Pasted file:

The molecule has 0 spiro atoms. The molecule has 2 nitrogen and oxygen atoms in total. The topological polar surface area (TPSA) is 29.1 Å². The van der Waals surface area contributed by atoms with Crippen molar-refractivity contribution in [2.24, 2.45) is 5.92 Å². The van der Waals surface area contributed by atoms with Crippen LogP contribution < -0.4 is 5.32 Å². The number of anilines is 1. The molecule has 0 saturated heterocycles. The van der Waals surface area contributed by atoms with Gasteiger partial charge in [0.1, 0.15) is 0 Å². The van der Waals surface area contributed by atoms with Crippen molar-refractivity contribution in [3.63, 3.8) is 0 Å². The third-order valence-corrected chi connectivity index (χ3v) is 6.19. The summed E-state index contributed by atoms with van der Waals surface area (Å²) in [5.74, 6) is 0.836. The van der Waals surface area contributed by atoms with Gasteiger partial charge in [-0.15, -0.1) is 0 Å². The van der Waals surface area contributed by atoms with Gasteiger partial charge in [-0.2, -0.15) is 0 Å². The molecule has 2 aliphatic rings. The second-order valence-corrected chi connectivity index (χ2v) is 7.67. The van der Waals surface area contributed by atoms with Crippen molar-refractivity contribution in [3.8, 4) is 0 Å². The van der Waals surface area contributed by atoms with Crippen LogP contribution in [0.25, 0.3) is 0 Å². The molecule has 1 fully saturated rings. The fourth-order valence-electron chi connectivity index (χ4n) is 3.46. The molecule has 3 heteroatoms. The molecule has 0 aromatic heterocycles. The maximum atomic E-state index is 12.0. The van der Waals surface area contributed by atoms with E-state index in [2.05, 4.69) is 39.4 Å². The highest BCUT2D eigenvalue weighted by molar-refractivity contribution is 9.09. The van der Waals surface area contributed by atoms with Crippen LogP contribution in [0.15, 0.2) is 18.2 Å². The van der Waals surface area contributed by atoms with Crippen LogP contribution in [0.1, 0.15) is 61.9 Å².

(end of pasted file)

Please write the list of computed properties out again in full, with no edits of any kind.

The molecule has 0 spiro atoms. The molecule has 2 nitrogen and oxygen atoms in total. The topological polar surface area (TPSA) is 29.1 Å². The van der Waals surface area contributed by atoms with Crippen molar-refractivity contribution in [2.24, 2.45) is 5.92 Å². The van der Waals surface area contributed by atoms with Crippen LogP contribution < -0.4 is 5.32 Å². The number of anilines is 1. The molecule has 0 saturated heterocycles. The van der Waals surface area contributed by atoms with Gasteiger partial charge in [0.1, 0.15) is 0 Å². The van der Waals surface area contributed by atoms with Crippen molar-refractivity contribution in [3.63, 3.8) is 0 Å². The third-order valence-corrected chi connectivity index (χ3v) is 6.19. The summed E-state index contributed by atoms with van der Waals surface area (Å²) in [5.74, 6) is 0.836. The van der Waals surface area contributed by atoms with Gasteiger partial charge in [-0.15, -0.1) is 0 Å². The van der Waals surface area contributed by atoms with Gasteiger partial charge in [-0.2, -0.15) is 0 Å². The molecule has 2 aliphatic rings. The second-order valence-corrected chi connectivity index (χ2v) is 7.67. The van der Waals surface area contributed by atoms with Crippen molar-refractivity contribution in [3.8, 4) is 0 Å². The van der Waals surface area contributed by atoms with Crippen LogP contribution in [0.25, 0.3) is 0 Å². The molecule has 1 fully saturated rings. The fourth-order valence-electron chi connectivity index (χ4n) is 3.46. The molecule has 3 heteroatoms. The molecule has 0 aromatic heterocycles. The maximum atomic E-state index is 12.0. The van der Waals surface area contributed by atoms with E-state index in [2.05, 4.69) is 39.4 Å². The highest BCUT2D eigenvalue weighted by molar-refractivity contribution is 9.09. The van der Waals surface area contributed by atoms with Crippen LogP contribution in [0.15, 0.2) is 18.2 Å². The van der Waals surface area contributed by atoms with Crippen LogP contribution in [0.1, 0.15) is 61.9 Å².